By Sarabeth Parido
Though winter feels a bit fickle at times here in Kentucky, we know that the cold weather is inevitably coming. The need to properly bundle up our loved ones and ourselves when the we can face 3 of the 4 seasons in one day can prove to be a puzzle - but we have a natural, renewable fiber growing right on many of our farms. Using wool as a base layer while bundling up is a perfect answer to whatever the Kentucky weather can throw at us!
Wool is naturally breathable down to the individual strands of fiber. The breathability of wool will not feel heavy or wet as you perspire and will prevent you from overheating. Wool fibers wick moisture away from your skin. This moisture is then released from the fabric through evaporation. As the fibers absorb moisture, they also release small amounts of heat, which can help you to keep warm. The knit of wool fibers allow tiny air pockets in the fabric to trap your body heat, which provides excellent insulation. But as you know, many Kentucky days will swing to a warm snap and the same wool knit will also keep you cool - as the moisture evaporates during warm spells, these same insulating pockets of air will cool you and keep you feeling comfortable.
With all this talk of perspiration, you may be self conscious of body odor, but many wool experts would agree, the anti-microbial properties of wool will also keep the stink away! Bacteria does not easily bind to wool fibers and subsequently the bad odor of their growth will not stay on the fabric. Wool can have a distinct smell of its own, especially when wet, but it is a much more pleasant odor than a sweaty, synthetic item of clothing.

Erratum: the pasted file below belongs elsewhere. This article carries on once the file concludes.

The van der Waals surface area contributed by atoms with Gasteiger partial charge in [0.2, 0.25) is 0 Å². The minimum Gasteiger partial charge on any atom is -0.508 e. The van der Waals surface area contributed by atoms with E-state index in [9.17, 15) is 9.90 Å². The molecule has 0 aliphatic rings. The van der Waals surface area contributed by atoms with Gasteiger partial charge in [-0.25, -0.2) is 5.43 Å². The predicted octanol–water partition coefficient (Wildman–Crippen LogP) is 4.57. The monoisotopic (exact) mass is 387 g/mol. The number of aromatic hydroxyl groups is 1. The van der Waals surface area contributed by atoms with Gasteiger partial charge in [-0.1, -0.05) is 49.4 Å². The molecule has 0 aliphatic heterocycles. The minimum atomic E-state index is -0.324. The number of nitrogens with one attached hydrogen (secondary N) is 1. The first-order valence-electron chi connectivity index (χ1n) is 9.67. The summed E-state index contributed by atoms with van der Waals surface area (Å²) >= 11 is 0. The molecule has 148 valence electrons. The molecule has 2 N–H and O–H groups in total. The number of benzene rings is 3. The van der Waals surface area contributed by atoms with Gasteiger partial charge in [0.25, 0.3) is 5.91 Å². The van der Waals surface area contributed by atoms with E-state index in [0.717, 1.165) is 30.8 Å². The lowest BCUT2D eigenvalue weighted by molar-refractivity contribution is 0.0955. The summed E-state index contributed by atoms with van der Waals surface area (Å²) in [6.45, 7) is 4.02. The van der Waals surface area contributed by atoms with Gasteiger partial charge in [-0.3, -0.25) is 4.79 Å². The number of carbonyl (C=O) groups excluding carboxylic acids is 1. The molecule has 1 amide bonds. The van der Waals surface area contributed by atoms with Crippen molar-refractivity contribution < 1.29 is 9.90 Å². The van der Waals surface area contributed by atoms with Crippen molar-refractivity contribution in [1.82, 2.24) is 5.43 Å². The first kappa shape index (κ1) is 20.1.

Wool can both repel and absorb water. The cortex of the fiber absorbs moisture, while the epicuticle scales on the outside of the fiber are hydrophobic. This allows wool to simultaneously absorb moisture from your skin while resisting external moisture like rain, sleet, or snow. Due to this fiber structure of wool, wool garments also feel drier to the touch than synthetic fabric.
Consider wool base layers this winter as you prepare to head out for the day. This miracle temperature regulating fiber is good enough for your sheep- let it show you how it can help you as well! For local wool producers, artisans and makers, be sure to visit The Kentucky Fiber Trail website for members in your area where you could get your hands on local fibers and finished products. www.kentuckyfibertrail.com
Sarabeth Parido, is the Director of the Kentucky Sheep and Fiber Festival and The Kentucky Fiber Trail. She raises her own small flock of sheep in Clark County, Kentucky along with her husband and four sons.